Many promising tech companies place too much emphasis too soon on the business rather than the product. They worry too much about “making money.” This sounds nuts—aren’t companies supposed to make money?—and it sounds especially nuts in the wake of the dot-com bust. But that crash was a product of investors’ and analysts’ overexuberance (sorry!), not evidence of a fundamental flaw in the tech industry’s start-up ecosystem. In a market where speed is critical, venture-capital funding allows young companies to move faster than they could if they had to rely only on revenues to fund product development. Entrepreneurs who understand that tend to stick around to make plenty of money later.
Most entrepreneurs are creative and impatient, an often fatal combination—trying to do too many things, they spread their tiny companies too thin. This is one trap Zuckerberg almost fell into. After moving his small Facebook team to Palo Alto in the summer of 2004, he turned much of his attention to building a file-share product called Wirehog. Facebook was going gangbusters, but Zuckerberg wasn’t sure it would last; this was his hedge.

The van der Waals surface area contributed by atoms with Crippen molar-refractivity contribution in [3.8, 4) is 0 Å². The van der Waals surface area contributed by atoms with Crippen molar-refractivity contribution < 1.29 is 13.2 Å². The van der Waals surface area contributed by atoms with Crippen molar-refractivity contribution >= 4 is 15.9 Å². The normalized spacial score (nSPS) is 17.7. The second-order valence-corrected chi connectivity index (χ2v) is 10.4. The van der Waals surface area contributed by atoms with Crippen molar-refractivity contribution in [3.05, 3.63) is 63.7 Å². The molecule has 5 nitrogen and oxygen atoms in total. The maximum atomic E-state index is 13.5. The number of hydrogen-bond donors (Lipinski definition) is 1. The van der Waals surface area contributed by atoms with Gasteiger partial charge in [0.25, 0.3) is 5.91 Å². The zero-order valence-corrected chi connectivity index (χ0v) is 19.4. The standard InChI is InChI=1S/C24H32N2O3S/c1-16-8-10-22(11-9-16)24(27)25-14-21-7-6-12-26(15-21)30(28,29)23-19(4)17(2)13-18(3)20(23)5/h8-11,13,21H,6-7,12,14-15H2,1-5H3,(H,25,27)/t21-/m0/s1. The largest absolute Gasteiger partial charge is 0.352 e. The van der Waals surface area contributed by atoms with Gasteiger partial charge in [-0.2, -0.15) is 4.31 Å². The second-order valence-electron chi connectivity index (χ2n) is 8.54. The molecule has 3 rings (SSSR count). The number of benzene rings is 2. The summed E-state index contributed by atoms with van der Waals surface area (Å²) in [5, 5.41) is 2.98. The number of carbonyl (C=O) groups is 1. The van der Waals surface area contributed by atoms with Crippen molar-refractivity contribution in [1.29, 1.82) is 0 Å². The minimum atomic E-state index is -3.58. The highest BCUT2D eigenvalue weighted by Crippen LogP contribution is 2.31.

Wirehog evolved into one of Facebook’s first apps, but it never amounted to much. At the end of that summer, Facebook raised its first real outside capital, and Zuckerberg’s focus returned. Focus became so central to Facebook’s ethos that in the company’s old office, the word was stenciled over a urinal in the bathroom."
The Maturation of the Billionaire Boy-Man